Watch: Kellyanne Conway Tried to Have It Both Ways When Asked About the Kavanaugh Allegations on Fox & Friends

Watch: Kellyanne Conway Tried to Have It Both Ways When Asked About the Kavanaugh Allegations on Fox & Friends

On Sunday, Christine Blasey Ford, a professor in California, came forward as the woman behind the letter accusing Supreme Court nominee Brett Kavanaugh of sexual assault at age 17.

The allegation of a violent attempted rape, supported by therapist notes from 2012, is already drawing attacks and character assassination from President Donald Trump's allies, with Trump — himself accused of sexual assault by numerous women — reportedly enraged at what he sees as a conspiracy to bring his chosen judge down.

Asked about the allegations on Fox & Friends, Kellyanne Conway, counselor to the president and one of the highest-ranking women in the White House, gave a barely comprehensible answer, trying to simultaneously argue she wants to hear Ford's story while casting doubt on it.

"Well, this woman should not be insulted and she should not be ignored," said Conway. "I think the Senate is headed to a reasonable approach, in that, it seems to me, in speaking to a few senators, including Sen. Lindsey Graham, that allowing this woman to be heard in sworn testimony, allowing Judge Kavanaugh to be heard in sworn testimony about these specific allegations, would be added to the very considerable mountain of evidence and considerations that folks will have when they weigh whether or not to vote for Judge Kavanaugh to be on the Supreme Court. So let me make very clear, I've spoken with the president, I've spoken with Sen. Lindsey Graham and others. This woman is going to be heard. She's going to — I think the Senate Judiciary Committee will decide by which forum, in other words, will it be by telephone, will it be in person,"

But remember too," she went on, "that has to be weighed against what we already know, which is that Judge Kavanaugh is a man of character and integrity, who has been through six FBI vettings, which I can tell you firsthand are significant and thorough. He also has been lauded by women from every different aspect of his life, and this is significant. This is very significant for a man of character and integrity to be spoken about so highly by women who maybe didn't vote for President Trump, who maybe don't call themselves Republicans, certainly, in fact, many who don't. But women who went to Yale with him, women who were taught with him at Harvard, his many female law clerks, the mothers of the young girls he coaches in basketball here in a suburb in D.C., this is important, the 65 women who knew him in high school..."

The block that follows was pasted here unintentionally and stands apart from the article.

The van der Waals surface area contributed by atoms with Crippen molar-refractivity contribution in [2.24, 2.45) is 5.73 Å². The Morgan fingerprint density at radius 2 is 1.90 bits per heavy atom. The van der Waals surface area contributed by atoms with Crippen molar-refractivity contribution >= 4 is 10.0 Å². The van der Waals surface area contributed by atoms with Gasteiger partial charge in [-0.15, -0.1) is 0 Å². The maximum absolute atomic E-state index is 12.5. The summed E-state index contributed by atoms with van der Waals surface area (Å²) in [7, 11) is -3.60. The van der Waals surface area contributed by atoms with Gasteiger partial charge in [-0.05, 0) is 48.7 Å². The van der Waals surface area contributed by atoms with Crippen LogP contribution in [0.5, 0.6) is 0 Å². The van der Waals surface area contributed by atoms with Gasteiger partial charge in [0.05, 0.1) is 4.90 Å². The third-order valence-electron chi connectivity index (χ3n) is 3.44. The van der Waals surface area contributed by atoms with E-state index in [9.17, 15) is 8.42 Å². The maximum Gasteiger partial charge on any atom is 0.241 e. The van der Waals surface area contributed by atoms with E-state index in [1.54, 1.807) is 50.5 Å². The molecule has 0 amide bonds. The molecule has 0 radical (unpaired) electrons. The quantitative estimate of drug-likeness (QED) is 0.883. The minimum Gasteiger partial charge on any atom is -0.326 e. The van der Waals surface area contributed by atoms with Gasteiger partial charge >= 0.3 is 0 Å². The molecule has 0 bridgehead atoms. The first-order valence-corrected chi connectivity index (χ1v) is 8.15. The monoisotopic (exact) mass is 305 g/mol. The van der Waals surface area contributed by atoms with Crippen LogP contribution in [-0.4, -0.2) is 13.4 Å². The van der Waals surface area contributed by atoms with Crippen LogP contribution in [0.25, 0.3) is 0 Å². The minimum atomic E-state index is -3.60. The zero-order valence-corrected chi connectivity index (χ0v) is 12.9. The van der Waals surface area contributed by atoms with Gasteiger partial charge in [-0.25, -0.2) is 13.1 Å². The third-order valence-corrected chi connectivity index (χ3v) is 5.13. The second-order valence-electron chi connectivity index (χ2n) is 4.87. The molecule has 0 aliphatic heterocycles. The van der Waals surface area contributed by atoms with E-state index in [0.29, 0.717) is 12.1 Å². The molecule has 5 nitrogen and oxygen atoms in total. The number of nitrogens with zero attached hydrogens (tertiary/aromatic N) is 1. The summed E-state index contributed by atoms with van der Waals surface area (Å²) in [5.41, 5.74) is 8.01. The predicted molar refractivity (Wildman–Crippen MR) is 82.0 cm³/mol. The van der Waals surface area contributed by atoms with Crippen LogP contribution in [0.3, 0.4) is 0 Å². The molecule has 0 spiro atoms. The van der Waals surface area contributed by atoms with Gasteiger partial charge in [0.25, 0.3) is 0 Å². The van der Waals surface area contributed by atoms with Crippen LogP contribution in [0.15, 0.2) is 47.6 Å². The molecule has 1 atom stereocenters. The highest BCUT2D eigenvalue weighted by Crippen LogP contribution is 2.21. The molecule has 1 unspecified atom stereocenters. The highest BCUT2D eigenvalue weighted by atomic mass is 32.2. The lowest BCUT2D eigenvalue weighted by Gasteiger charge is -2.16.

Conway's arguments are shallow. Of course an FBI background check wouldn't produce an assault that was not reported at the time, and naming off the women Kavanaugh has not disrespected or assaulted throughout his career has nothing to do with what he allegedly did to Ford.

Furthermore, it is a loaded argument for Conway to say Ford "should be heard" and then repeatedly emphasize Kavanaugh's "character" and "integrity". Kavanaugh has categorically denied the incident occurred, so logically, both he and Ford cannot both be telling the truth. Therefore, if Conway is firmly on the side of Kavanaugh being trustworthy — a tough sell, given he has been repeatedly accused of perjuring himself in Senate hearings — it is hard to argue she's willing to really listen to Ford's side of the story.

Ford's attorney has stated she is willing to testify before the Senate. The Judiciary Committee has not yet decided how to proceed.

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